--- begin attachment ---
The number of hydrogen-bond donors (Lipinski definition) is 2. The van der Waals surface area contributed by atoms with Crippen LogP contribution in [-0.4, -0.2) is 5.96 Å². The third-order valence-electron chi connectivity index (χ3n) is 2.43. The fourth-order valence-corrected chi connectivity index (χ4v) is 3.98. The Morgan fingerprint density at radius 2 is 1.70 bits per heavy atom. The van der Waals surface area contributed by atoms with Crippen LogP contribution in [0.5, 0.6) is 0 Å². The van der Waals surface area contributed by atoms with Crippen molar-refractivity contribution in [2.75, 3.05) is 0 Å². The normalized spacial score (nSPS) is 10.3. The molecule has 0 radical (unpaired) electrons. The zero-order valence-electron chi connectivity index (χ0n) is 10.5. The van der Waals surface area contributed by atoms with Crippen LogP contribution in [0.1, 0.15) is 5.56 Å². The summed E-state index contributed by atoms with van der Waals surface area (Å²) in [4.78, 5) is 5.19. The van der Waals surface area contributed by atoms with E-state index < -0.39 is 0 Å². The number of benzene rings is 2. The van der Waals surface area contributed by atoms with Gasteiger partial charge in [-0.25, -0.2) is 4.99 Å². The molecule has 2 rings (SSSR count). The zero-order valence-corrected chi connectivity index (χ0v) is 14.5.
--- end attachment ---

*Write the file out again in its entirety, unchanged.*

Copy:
The number of hydrogen-bond donors (Lipinski definition) is 2. The van der Waals surface area contributed by atoms with Crippen LogP contribution in [-0.4, -0.2) is 5.96 Å². The third-order valence-electron chi connectivity index (χ3n) is 2.43. The fourth-order valence-corrected chi connectivity index (χ4v) is 3.98. The Morgan fingerprint density at radius 2 is 1.70 bits per heavy atom. The van der Waals surface area contributed by atoms with Crippen LogP contribution in [0.5, 0.6) is 0 Å². The van der Waals surface area contributed by atoms with Crippen molar-refractivity contribution in [2.75, 3.05) is 0 Å². The normalized spacial score (nSPS) is 10.3. The molecule has 0 radical (unpaired) electrons. The zero-order valence-electron chi connectivity index (χ0n) is 10.5. The van der Waals surface area contributed by atoms with Crippen LogP contribution in [0.1, 0.15) is 5.56 Å². The summed E-state index contributed by atoms with van der Waals surface area (Å²) in [4.78, 5) is 5.19. The van der Waals surface area contributed by atoms with E-state index < -0.39 is 0 Å². The number of benzene rings is 2. The van der Waals surface area contributed by atoms with Gasteiger partial charge in [-0.25, -0.2) is 4.99 Å². The molecule has 2 rings (SSSR count). The zero-order valence-corrected chi connectivity index (χ0v) is 14.5.